Gary W. Gallagher on Command Relationships During the Civil War

Gary W. Gallagher, the John L. Nau III Professor in the History of the American Civil War at the University of Virginia, discusses “Presidents and Generals: Command Relationships during the Civil War” as part of the John Marshall International Center for the Study of Statesmanship 2011-2012 lecture series at the Jepson School of Leadership Studies. Nov. 4, 2011.  Gallagher was introduced by my M.A. thesis adviser, Robert Kenzer.

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The Influence of the Confederate Flag on Perceptions of Race

White Youth Holding Confederate Flag During 1965 Selma March

Joyce Ehrlinger, E. Ashby Plant, Richard P. Eibach, Corey J. Columb, Joanna L. Goplen, Jonathan W. Kunstman, David A. Butz, “How Exposure to the Confederate Flag Affects Willingness to Vote for Barack Obama,” Political Pyschology (February 2011): 131-46.

Abstract: Leading up to the 2008 U.S. election, pundits wondered whether Whites, particularly in Southern states, were ready to vote for a Black president. The present paper explores how a common Southern symbol—the Confederate flag—impacted willingness to vote for Barack Obama. We predicted that exposure to the Confederate flag would activate negativity toward Blacks and result in lowered willingness to vote for Obama. As predicted, participants primed with the Confederate flag reported less willingness to vote for Obama than those primed with a neutral symbol. The flag did not affect willingness to vote for White candidates. In a second study, participants primed with the Confederate flag evaluated a hypothetical Black target more negatively than controls. These results suggest that exposure to the Confederate flag results in more negative judgments of Black targets. As such, the prevalence of this flag in the South may have contributed to a reticence for some to vote for Obama because of his race.  [Read the Entire Article]

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Eric Foner on Lincoln and American Slavery

The first part of this interview is quite interesting as Foner reflects on his personal background and its influence on his scholarship.   His new book on Lincoln and slavery is now available in paperback and well worth reading.

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The Confederacy Has Risen Again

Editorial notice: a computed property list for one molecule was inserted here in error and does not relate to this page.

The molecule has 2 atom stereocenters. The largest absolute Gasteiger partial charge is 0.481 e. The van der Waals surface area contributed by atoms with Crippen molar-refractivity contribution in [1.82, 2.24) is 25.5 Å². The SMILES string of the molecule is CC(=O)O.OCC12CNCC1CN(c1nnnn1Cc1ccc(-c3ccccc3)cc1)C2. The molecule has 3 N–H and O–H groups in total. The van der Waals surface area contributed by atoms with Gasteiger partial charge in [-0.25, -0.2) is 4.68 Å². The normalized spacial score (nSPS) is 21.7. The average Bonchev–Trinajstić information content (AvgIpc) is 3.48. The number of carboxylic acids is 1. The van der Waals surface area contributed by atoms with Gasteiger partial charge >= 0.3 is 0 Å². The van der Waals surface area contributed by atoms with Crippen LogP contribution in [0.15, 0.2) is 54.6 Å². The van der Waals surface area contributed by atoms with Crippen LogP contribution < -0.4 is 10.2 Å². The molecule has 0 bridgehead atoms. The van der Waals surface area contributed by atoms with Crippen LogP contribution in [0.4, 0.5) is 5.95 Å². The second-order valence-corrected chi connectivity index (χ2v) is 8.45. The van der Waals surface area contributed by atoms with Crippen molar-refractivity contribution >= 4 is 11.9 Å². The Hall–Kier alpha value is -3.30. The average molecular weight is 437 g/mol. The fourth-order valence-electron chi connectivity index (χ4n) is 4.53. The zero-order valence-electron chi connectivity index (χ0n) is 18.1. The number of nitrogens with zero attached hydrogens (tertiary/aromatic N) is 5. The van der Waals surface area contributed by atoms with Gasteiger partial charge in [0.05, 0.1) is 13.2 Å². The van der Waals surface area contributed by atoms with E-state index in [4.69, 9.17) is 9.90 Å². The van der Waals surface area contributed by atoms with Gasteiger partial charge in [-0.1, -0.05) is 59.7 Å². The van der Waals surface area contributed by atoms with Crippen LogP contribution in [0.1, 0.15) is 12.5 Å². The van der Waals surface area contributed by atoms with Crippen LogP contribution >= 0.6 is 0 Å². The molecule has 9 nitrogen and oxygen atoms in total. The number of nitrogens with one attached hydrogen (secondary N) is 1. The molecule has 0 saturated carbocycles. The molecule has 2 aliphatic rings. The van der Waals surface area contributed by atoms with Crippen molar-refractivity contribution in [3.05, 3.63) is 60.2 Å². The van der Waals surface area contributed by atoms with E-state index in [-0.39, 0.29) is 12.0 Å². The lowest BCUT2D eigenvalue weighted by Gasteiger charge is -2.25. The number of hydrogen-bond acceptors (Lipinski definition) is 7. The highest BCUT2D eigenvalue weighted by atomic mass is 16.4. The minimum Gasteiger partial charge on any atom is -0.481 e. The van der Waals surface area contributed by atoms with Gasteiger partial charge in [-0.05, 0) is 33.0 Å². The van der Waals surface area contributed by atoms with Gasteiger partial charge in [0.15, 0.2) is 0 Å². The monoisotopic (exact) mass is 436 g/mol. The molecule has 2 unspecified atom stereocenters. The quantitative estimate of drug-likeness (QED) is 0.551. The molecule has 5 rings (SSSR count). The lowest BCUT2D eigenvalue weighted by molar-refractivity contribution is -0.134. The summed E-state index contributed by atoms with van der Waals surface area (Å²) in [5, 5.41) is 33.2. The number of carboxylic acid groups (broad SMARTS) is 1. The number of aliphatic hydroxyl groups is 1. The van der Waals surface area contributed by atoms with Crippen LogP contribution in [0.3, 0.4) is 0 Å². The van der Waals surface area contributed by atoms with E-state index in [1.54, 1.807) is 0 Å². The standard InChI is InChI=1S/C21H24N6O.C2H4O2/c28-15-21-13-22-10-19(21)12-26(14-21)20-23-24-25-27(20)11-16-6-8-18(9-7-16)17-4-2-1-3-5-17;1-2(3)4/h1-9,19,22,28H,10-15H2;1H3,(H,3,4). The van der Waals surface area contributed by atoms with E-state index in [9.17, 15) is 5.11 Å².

Sketch of MOC exhibit at Appomattox

Unfortunately, you wouldn’t know this from those folks who proclaim themselves defenders of “Southern Heritage.”  Many of these people are preoccupied with silly battles surrounding the display of the Confederate flag.  Anyone who follows this nauseating debate can see that the pro-flag forces are on the losing side of history.  Whether they are willing to acknowledge it or not, the majority of Americans do not want to see the Confederate flag in public spaces and supported with public dollars.  As the title of the post suggests, however, there is reason to celebrate.

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Rhode Island Civil War Round Table

Wall Mural, Coster Avenue, Depicting Hays' and Avery's Brigades' attack on Coster's Brigade (Painting by Mark Dunkelman and Johan Bjurman)

Tomorrow I have the honor of presenting a talk to the Rhode Island Civil War Round Table as part of their annual gala dinner.  Historian Mark Dunkelman was kind enough to invite me.  Hopefully, most of you are familiar with Mark’s scholarship.  He is the author of Brothers One And All: Esprit De Corps in a Civil War Regiment, which I think is one of the finest regimental studies ever written.  His next book, Marching With Sherman: Through Georgia and the Carolinas With the 154th New York will also be published by LSU Press.  Mark was kind enough to invite me to his house to spend a few hours exploring his extensive collection of 154th New York artifacts.  That is going to be a real treat.

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